1114.5 When May an Application for a Group Registration Be Filed?
The U.S. Copyright Office will register a group of photographs, provided that the applicant complies with the requirements set forth in Sections 1114.1 through 1114.4.
An application for a group registration may be filed at any time, but a photograph must be registered in a timely manner in order to seek statutory damages and attorney’s fees in an infringement action. Specifically, a copyright owner may seek these remedies if the photograph was registered (I) before the infringement commenced or (ii) within three months after the first publication of that work. See 17 U.S.C. § 412.
In the case of unpublished photographs, the Office strongly encourages applicants to register their photos before sharing them with any other party. By doing so, applicants will preserve the copyright owner’s ability to seek statutory damages and attorney’s fees in subsequent infringement disputes involving those works.
In the case of published photographs, the Office strongly encourages applicants to submit their claims every three months (instead of filing on an annual or semi-annual basis), and in each case, to file the claim within three months after the earliest publication date specified in the application. See Registration of Claims to Copyright, Group Registration of Photographs, 65 Fed. Reg. 26,162, 26,164 (May 5, 2000).
Example: Photos Published through the Authorized Distribution of One or More Copies of the Work
• John Olsen is a wedding photographer. On April 1st John posted 100 photos from a bridal shower in a password-protected folder on his website. On May 1st he posted 50 photos from the bachelor party. On June 1st he posted 600 photos from the wedding day. In each case, John sent the bride and groom a link and a temporary password for this folder, and gave them a license to download and retain a copy of each image.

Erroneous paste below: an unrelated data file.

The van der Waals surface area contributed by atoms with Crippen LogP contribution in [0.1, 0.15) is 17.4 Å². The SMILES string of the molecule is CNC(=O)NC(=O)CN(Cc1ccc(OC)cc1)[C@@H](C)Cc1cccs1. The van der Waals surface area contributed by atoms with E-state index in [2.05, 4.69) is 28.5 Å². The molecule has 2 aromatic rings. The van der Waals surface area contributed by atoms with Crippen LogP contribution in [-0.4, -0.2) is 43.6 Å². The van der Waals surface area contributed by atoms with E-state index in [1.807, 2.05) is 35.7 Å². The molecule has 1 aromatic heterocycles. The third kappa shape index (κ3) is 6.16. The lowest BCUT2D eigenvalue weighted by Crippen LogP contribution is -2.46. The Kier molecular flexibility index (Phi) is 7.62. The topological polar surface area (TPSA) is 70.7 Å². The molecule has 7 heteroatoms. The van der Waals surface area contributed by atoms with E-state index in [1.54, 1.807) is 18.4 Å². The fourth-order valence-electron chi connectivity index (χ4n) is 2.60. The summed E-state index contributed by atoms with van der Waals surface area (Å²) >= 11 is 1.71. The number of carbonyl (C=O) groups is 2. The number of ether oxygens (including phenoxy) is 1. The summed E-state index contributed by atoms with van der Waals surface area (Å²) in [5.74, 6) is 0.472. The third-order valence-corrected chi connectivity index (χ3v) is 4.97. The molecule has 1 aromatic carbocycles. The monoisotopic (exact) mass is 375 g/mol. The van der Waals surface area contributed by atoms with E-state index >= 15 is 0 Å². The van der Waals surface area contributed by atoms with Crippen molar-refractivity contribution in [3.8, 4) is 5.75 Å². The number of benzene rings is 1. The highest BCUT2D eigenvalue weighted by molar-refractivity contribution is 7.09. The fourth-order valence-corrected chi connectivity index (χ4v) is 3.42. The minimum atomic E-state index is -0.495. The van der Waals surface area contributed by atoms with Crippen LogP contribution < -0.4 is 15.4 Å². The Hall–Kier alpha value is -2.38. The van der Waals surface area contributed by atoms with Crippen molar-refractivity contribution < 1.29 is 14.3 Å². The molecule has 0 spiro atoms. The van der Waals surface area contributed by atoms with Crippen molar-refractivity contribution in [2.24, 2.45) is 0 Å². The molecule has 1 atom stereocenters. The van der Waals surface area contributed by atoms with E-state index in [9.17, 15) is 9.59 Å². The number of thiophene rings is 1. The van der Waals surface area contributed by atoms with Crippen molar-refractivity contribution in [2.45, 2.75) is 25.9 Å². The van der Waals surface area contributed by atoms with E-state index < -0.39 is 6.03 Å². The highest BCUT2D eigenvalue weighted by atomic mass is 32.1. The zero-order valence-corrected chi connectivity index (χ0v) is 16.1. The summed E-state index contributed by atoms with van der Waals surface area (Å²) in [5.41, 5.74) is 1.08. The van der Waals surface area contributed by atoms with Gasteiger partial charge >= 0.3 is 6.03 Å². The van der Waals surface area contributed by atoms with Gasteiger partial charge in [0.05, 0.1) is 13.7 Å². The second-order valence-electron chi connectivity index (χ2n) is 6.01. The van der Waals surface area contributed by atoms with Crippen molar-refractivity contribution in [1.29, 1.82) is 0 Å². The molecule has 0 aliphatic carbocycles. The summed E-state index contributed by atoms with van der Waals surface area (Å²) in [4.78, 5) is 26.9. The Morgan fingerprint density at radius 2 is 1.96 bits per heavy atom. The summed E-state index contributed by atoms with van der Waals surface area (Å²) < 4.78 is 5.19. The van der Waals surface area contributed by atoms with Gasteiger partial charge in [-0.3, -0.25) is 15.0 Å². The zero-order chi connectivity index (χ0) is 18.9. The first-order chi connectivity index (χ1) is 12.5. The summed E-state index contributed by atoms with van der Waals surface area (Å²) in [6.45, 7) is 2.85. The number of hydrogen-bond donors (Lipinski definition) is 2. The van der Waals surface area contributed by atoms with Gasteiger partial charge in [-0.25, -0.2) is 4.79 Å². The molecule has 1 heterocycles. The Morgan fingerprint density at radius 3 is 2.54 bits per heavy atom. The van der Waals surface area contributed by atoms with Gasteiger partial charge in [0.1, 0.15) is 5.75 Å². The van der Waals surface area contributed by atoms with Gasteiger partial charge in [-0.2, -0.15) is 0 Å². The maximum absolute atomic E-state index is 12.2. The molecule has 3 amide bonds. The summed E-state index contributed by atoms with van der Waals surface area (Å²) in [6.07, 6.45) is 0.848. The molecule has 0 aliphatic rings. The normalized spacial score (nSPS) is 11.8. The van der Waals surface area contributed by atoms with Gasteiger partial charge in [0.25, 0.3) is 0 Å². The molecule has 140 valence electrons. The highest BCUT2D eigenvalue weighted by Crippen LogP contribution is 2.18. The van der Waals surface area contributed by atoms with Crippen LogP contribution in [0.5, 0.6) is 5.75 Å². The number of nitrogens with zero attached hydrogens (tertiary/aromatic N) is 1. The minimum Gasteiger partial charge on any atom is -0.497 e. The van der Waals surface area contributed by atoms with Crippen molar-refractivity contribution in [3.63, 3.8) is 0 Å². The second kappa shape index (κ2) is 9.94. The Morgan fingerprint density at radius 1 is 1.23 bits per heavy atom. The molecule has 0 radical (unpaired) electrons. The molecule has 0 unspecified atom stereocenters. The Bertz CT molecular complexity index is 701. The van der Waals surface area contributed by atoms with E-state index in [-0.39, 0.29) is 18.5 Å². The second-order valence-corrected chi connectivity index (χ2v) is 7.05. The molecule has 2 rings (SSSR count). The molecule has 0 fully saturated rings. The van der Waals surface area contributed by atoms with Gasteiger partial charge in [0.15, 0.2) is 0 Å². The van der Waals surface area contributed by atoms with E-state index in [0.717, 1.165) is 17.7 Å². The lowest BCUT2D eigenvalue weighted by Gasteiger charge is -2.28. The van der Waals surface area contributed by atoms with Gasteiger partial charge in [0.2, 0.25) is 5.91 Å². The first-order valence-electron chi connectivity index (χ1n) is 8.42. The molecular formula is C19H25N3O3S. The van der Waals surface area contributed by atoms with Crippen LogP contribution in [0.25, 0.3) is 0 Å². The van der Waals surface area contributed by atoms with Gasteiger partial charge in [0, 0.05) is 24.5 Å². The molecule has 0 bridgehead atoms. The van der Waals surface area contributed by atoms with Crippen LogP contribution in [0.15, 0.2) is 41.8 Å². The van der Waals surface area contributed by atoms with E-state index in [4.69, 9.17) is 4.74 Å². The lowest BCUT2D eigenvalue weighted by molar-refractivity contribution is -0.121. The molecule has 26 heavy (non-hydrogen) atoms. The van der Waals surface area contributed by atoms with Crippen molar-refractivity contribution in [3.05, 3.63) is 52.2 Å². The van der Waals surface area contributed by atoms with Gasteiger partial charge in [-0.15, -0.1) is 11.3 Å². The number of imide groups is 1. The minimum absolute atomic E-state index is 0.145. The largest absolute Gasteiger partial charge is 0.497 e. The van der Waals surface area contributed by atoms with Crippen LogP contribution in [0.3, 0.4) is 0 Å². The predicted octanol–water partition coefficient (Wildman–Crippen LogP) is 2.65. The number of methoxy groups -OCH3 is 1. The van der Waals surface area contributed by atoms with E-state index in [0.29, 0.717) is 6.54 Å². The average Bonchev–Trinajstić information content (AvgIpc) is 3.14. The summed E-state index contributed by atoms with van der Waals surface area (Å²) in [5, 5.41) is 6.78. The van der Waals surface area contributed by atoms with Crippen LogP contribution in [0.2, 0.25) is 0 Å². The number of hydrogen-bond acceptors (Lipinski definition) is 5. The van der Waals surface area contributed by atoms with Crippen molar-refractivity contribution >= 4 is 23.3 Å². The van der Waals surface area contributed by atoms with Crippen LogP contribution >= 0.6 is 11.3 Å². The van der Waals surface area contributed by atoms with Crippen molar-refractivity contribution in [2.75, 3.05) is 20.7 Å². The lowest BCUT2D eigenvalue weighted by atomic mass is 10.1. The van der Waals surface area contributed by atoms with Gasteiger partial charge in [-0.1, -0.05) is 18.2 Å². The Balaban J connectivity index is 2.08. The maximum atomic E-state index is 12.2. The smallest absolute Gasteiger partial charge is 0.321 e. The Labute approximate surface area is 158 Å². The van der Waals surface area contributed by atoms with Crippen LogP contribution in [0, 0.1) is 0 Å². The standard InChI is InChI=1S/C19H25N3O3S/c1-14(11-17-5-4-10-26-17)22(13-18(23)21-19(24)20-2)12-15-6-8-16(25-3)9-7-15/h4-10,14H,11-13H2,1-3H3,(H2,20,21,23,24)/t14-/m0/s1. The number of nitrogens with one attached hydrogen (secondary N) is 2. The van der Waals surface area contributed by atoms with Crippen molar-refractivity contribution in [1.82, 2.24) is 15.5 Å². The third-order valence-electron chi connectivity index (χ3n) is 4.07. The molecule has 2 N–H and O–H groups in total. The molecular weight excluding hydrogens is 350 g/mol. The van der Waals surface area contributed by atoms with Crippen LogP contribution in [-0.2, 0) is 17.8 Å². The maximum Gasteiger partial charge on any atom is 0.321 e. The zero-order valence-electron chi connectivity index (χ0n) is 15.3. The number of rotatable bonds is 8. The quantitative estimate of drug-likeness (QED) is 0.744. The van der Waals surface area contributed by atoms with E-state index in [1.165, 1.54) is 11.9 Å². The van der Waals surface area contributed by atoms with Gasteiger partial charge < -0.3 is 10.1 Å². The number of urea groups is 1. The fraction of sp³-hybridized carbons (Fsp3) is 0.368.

On July 1st the couple downloaded 10 photos from the bridal shower, on July 15th they downloaded 5 photos from the bachelor party, and on July 31st they downloaded all but one of the photos from the wedding day. The couple never shared the photos with anyone else.
All of the photos were published when John made them available for distribution to the couple in the password-protected folder:
o The 100 photos from the bridal shower were published when they were made available for distribution on April 1st.
o The 50 photos from the bachelor party were published when they were made available for distribution on May 1st.
o The 600 photos from the wedding day were published when they were made available for distribution on June 1st.
The fact that the couple actually downloaded 10 photos on July 1st, 5 photos on July 15th, and 599 photos on July 31st (and ignored the rest) is irrelevant to the publication status of these works. The fact that the couple never shared the photos with anyone else is also irrelevant.
On August 1st, John submitted an application to register these 750 photographs (together with the correct filing fee and the proper deposit copies) and stated that 100 images were published on April 1st, 50 were published on May 1st, and 600 were published on June 1st. The Office issued a group registration with an effective date of registration of August 1st.
If a third party infringed all of these photographs on July 1st, John should be able to claim statutory damages and attorney’s fees for the photos from the bachelor party and the wedding day, because those images were published on May 1st or June 1st, and they were registered less than three months later on August 1st. However, John would not be able to claim these remedies for the photos from the bridal shower, because those images were published on April 1st and registered more than three months later on August 1st.